We woke up to a glorious morning in the islands. There was a lot of chirping in the room last night so we began the day with a gecko hunt and found two resident lizards scaling the wall behind the curtains. After chasing them around the room one finally found refuge in Ana’s backpack, which was pretty much the end of the game as our shenanigans were promptly shut down by the mother figure of the operation. When I was a kid my cousins Nicole and Erica lived in Malaysia and every summer they used to tell us stories of their exotic lifestyle which seemed otherworldly to us kids living on the prairies. I remember being particularly intrigued by the “chee chucks” they said were always found crawling around on the walls and ceilings, looking for insects to eat. I remember once asking Nicole to smuggle one back in her luggage so I could see one in real life! Now that I am here, seeing them with my own eyes, I can confirm that they are just as cool as I always imagined.
We had a decent enough breakfast in the hotel open air, beachside restaurant then went over the dive shop for 9am. After some brief instruction, a few forms, and equipment selection the four of us were in a boat, along with the dive master and the boat driver, skipping across the waves to a different beach on the other side of the island. The beach was gorgeous and the coral was widespread so the ladies got set up on a blanket while Magnus did some training with the dive master and me in shallow water. He practiced inflating and deflating the BCD vest, clearing his mask, breathing through the regulator, reading the air gauge and equalizing the pressure in his ears. Soon, we were underwater and Magnus was scuba diving for the first time! We didn’t go much deeper than fifteen or twenty feet, but it was an excellent introduction as we found a huge coral reef and dozens of different types of fish. There were sea urchins and cucumbers everywhere and we also found a nice cluster of sea anemones full of clownfish darting about. Magnus seemed quite comfortable in the water and had little trouble with the breathing and buoyancy. I hope he enjoys it enough to pursue a full open water certification. Diving is a remarkable sport and can add a whole different dimension of enjoyment to any vacation that takes you close to an ocean or lake. I have done much diving in the past, probably about 60 or 70 dives, but haven’t been for at least three years so this nice, easy dive was a good refresher for me and I hope to do more diving in Thailand.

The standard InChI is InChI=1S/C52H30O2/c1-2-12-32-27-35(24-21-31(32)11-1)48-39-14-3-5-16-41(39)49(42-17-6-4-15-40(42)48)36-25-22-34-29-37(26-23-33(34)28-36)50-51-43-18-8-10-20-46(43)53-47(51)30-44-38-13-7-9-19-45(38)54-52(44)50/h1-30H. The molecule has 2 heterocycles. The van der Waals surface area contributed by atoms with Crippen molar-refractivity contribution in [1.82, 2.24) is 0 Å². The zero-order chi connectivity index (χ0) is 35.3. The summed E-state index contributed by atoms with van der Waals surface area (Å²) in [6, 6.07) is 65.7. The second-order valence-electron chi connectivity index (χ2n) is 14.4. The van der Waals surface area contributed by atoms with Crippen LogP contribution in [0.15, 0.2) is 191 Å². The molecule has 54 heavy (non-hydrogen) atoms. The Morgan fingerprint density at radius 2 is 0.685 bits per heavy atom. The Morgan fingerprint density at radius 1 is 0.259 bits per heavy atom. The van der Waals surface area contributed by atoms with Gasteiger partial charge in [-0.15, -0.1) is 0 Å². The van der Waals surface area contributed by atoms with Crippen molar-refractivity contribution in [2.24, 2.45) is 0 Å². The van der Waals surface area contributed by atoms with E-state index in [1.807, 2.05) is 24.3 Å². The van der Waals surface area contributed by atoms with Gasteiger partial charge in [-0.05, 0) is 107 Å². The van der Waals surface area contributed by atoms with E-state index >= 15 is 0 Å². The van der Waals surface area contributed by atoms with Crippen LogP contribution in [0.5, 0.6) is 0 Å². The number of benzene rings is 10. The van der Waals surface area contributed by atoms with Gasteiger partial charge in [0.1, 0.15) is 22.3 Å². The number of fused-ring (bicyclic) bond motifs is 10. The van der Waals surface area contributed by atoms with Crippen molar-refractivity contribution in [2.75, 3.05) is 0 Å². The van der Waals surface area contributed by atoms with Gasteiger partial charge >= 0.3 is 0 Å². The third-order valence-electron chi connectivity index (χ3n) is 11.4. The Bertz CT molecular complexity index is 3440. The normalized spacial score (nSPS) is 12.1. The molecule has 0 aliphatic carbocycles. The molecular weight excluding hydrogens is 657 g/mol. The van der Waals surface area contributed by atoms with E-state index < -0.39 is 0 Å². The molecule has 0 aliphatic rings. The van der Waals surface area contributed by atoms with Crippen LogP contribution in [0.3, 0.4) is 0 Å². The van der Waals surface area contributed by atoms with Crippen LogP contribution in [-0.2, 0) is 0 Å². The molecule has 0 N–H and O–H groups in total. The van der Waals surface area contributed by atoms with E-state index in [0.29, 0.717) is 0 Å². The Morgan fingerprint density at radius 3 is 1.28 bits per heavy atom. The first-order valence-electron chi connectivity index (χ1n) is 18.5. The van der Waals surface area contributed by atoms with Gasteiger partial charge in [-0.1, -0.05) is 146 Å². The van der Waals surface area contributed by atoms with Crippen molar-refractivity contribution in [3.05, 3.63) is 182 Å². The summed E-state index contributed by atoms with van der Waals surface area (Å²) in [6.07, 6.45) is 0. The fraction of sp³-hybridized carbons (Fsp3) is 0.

We popped up about 40 minutes later and were much further away from our starting point than I was expecting so we had a pleasant, easygoing swim back to the beach where we found the girls splashing around in the warm water. While we were gone the ladies did a bit of snorkeling, but cut it short when Ana found herself surrounded by small, evil fish that began nibbling on her legs. Though the hair removal was likely welcome, the method was not.
We wandered down the beach and tried out a different place for lunch, with excellent results. We spoke to one of the boys in a shop and he told us this was a very slow time on the island, partially due to Ramadan and partially due to World Cup drawing so much tourism. At least that was his opinion. In any case, we were beginning to see how these little islands could certainly draw you back and draw you in.